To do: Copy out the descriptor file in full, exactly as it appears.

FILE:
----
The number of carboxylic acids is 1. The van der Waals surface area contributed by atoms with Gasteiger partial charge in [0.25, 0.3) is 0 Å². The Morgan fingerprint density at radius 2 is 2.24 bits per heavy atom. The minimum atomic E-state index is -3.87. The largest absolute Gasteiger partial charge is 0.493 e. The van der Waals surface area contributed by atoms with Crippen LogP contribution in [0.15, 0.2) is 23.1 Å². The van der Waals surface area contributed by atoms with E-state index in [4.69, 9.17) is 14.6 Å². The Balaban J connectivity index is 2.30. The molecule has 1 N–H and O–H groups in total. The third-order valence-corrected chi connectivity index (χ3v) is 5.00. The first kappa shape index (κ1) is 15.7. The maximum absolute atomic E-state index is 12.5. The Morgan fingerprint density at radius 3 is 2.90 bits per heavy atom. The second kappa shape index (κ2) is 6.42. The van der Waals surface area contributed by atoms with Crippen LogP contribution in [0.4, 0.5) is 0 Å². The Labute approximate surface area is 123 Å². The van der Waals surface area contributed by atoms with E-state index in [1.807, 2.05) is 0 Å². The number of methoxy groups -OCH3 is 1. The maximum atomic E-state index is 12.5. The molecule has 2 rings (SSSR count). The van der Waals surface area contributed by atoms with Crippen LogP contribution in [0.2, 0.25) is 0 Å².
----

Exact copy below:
The number of carboxylic acids is 1. The van der Waals surface area contributed by atoms with Gasteiger partial charge in [0.25, 0.3) is 0 Å². The Morgan fingerprint density at radius 2 is 2.24 bits per heavy atom. The minimum atomic E-state index is -3.87. The largest absolute Gasteiger partial charge is 0.493 e. The van der Waals surface area contributed by atoms with Crippen LogP contribution in [0.15, 0.2) is 23.1 Å². The van der Waals surface area contributed by atoms with E-state index in [4.69, 9.17) is 14.6 Å². The Balaban J connectivity index is 2.30. The molecule has 1 N–H and O–H groups in total. The third-order valence-corrected chi connectivity index (χ3v) is 5.00. The first kappa shape index (κ1) is 15.7. The maximum absolute atomic E-state index is 12.5. The Morgan fingerprint density at radius 3 is 2.90 bits per heavy atom. The second kappa shape index (κ2) is 6.42. The van der Waals surface area contributed by atoms with Crippen LogP contribution in [0.4, 0.5) is 0 Å². The Labute approximate surface area is 123 Å². The van der Waals surface area contributed by atoms with E-state index in [1.807, 2.05) is 0 Å². The number of methoxy groups -OCH3 is 1. The maximum atomic E-state index is 12.5. The molecule has 2 rings (SSSR count). The van der Waals surface area contributed by atoms with Crippen LogP contribution in [0.2, 0.25) is 0 Å².